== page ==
How Leaders Can Reclaim Their Focus and Productivity

In the fast-paced world of business, multitasking is often heralded as a crucial skill. However, the reality is that juggling multiple tasks at once can undermine both productivity and effectiveness. This article explores why multitasking is a myth and offers actionable strategies for business leaders to enhance focus and efficiency.

The Multitasking Myth

Multitasking is frequently celebrated as a hallmark of high performance, especially in business settings. The ability to handle various tasks simultaneously is often highlighted in resumes and job descriptions. Yet, research indicates that true multitasking—performing multiple complex tasks at the same time—can lead to significant errors and reduced productivity.

Imagine a typical day in the life of a business leader: you’re on a zoom call discussing a critical project, while simultaneously checking and responding to emails, reviewing a financial report, and coordinating with your assistant about an upcoming client meeting. The result? Key points from the call might be missed, your email replies could contain mistakes, the financial report might not be reviewed thoroughly, and the client meeting details could be confused. This scenario illustrates how multitasking can dilute focus and lead to costly errors.

Why We Feel the Need to Multitask

In today’s business culture, the ability to juggle multiple responsibilities is often viewed as a sign of efficiency and competence. Business leaders are expected to oversee operations, manage teams, engage with clients, and strategise for growth—all at the same time. This pressure can create a false sense of accomplishment associated with multitasking.

Dr. Roz Halari, a consultant clinical and neuropsychologist at The Soke, a mental health centre in London, explains, “Multitasking affects productivity and efficiency. We are not as focused, and the brain processes information slower, leading to mistakes.” These mistakes can range from overlooking critical details in a project plan to making errors in financial calculations.

Can We Really Multitask?

Most experts agree that effective multitasking is nearly impossible, particularly for complex tasks that require significant cognitive effort. Simple tasks, such as listening to a podcast while commuting, might be manageable simultaneously. However, more demanding tasks, like developing a strategic business plan while responding to client queries, require undivided attention.

What is often considered multitasking is actually “task switching”—rapidly moving from one task to another. This constant switching forces the brain to reorient itself repeatedly, resulting in decreased focus and accuracy. For example, if a manager alternates between preparing a presentation and reviewing team performance reports, the cognitive load can lead to errors in both tasks.

The Impact of Multitasking on Health and Productivity

Studies indicate that multitasking can reduce productivity by up to 40%, leading to more mistakes and increased susceptibility to distractions. For business leaders, this can translate into missed deadlines, flawed decision-making, and decreased overall performance.

Denise Freeman, a therapist with the British Association for Counselling & Psychotherapy, observes that clients who pride themselves on multitasking often experience heightened stress, anxiety, and burnout. She notes, “These individuals appear organised and efficient but internalise significant pressure. This can lead to sleep disturbances, high blood pressure, overeating, and even autoimmune diseases.” In a business context, this can manifest as increased absenteeism, decreased job satisfaction, and higher turnover rates.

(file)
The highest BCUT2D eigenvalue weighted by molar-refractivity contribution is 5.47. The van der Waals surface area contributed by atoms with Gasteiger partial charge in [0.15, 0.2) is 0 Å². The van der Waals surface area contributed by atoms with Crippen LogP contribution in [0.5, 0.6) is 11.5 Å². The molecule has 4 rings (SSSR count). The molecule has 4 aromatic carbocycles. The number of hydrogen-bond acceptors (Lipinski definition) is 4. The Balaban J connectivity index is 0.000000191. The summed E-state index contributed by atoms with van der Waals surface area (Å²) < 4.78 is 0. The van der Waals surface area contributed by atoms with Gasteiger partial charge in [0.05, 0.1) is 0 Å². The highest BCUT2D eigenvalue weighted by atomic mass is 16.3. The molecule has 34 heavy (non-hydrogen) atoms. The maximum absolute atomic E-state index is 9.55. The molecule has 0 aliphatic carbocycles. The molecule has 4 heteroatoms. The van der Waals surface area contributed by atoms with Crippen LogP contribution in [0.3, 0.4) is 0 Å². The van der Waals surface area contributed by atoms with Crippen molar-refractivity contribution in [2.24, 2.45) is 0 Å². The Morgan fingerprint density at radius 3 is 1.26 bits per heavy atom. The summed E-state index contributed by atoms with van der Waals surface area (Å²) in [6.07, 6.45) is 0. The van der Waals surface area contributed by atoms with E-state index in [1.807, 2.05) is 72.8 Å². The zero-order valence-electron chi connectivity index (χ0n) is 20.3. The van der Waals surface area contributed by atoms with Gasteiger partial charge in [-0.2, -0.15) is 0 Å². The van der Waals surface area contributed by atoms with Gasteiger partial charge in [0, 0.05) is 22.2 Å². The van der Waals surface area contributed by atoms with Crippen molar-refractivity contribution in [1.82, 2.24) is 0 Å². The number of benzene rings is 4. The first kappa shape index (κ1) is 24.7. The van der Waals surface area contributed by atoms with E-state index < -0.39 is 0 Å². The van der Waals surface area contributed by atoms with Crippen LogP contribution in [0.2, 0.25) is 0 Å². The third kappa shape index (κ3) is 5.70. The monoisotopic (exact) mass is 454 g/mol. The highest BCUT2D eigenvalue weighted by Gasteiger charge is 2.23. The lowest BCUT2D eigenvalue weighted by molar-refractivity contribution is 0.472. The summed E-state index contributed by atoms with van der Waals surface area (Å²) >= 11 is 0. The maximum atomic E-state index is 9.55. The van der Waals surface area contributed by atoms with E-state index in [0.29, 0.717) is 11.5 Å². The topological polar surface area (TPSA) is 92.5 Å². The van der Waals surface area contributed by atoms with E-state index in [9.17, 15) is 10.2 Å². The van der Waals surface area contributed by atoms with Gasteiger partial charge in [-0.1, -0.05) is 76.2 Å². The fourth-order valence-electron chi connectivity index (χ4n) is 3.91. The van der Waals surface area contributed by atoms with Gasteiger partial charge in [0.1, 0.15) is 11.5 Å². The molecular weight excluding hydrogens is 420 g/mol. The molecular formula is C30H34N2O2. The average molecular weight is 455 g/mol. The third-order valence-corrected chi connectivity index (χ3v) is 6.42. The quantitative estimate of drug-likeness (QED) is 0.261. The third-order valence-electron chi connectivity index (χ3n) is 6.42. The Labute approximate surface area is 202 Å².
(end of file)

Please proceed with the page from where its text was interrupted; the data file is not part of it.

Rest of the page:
Multitasking and Relationships

Beyond personal health and productivity, multitasking can strain professional relationships. Divided attention can result in missed cues during conversations with colleagues, clients, or stakeholders, leading to misunderstandings and decreased trust.

Freeman explains, “Clients who over-rely on multitasking often become hyper-independent, pushing away help and support. This can isolate them from important relationships, leading to feelings of resentment and loneliness.” In a business setting, this can result in a lack of collaboration, reduced team cohesion, and impaired communication.

Embracing Monotasking for Better Results

The alternative to multitasking is monotasking—focusing on one task at a time. Dr. Aditi Nerurkar, in her book The Five Resets, advocates for monotasking as a strategy to protect the brain from burnout and stress. Techniques like the Pomodoro Technique, which involves working in focused intervals with regular breaks, can enhance productivity and mental clarity.

Consider a scenario where a project manager adopts monotasking. Instead of juggling multiple responsibilities at once, they dedicate specific time blocks to individual tasks. During one block, they might focus solely on strategic planning, and during another, they address team management. This approach allows for deeper focus, higher quality work, and a greater sense of accomplishment.

Dr. Halari highlights the benefits of this approach: “Completing tasks fully boosts confidence, self-esteem, and resilience. With practice, monotasking improves concentration and overall brain performance.” Prof. Lavie’s research supports this, showing that even brief breaks can help regain focus and improve attention.

In conclusion, embracing monotasking can lead to higher productivity, better health, and stronger relationships. By shedding the myth of multitasking, business leaders can reclaim their focus and drive their organisations toward sustained growth and success.


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